A Cool, Nutrient-Enriched Eastern Equatorial Pacific During the Mid-Pleistocene Transition
Date of Original Version
The emergence of high-amplitude, low-frequency glacial-interglacial cycles during the mid-Pleistocene climate transition (MPT; 800–1,200 ka) is associated with global cooling. In the eastern equatorial Pacific, sea surface temperatures cooled, and the upwelling-induced cold tongue expanded significantly during the MPT. Here we use sedimentary records of iron, biogenic silica, and nutrient-nitrogen consumption to evaluate biogeochemical changes hypothesized to accompany the cold tongue expansion. Our results suggest that the eastern equatorial Pacific of the MPT hosted surface waters with higher nitrate contents and biogenic silica production relative to the last 600 ka. Increased production occurred despite low iron supply. We attribute this to enhanced upwelling and nutrient enrichment of thermocline waters, both likely related to the northward migration of Southern Ocean fronts. The return of these fronts to their southward positions after the MPT may be associated with stronger drawdown of nutrients and, potentially, atmospheric CO2 in the Southern Ocean.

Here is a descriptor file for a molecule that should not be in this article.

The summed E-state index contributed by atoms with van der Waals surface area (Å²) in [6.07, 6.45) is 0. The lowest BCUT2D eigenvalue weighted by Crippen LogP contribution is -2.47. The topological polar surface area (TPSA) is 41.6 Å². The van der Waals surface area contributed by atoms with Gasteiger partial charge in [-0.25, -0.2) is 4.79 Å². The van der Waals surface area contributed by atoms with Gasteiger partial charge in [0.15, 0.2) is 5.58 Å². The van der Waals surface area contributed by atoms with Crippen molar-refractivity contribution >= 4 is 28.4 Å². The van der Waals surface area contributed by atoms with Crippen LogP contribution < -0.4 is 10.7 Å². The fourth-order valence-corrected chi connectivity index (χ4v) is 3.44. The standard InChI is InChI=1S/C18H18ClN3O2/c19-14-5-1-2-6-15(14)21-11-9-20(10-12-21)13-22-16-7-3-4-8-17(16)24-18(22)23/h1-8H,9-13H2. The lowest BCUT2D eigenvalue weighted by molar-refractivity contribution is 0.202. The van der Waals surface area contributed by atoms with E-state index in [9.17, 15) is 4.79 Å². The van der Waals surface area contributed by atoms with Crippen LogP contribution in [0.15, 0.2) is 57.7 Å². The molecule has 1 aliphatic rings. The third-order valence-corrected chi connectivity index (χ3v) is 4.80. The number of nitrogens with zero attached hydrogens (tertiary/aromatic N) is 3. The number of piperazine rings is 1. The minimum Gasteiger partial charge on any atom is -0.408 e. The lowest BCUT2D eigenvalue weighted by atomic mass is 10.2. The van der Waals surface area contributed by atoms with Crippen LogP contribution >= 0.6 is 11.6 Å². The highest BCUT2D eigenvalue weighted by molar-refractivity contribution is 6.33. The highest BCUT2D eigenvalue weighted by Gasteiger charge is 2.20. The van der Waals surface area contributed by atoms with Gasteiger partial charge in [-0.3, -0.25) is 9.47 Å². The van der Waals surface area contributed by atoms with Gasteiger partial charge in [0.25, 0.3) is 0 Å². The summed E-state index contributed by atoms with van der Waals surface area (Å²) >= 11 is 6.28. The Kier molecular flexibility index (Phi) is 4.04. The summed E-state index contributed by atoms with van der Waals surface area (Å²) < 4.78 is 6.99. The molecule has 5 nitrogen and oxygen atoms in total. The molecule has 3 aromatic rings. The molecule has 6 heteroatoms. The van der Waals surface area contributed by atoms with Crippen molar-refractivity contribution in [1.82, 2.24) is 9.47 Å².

Publication Title, e.g., Journal
Geophysical Research Letters
Robinson, Rebecca S., Colin A. Jones, Roger P. Kelly, Patrick Rafter, Johan Etourneau, and Philippe Martinez. "A Cool, Nutrient-Enriched Eastern Equatorial Pacific During the Mid-Pleistocene Transition." Geophysical Research Letters 46, 4 (2019). doi: 10.1029/2018GL081315.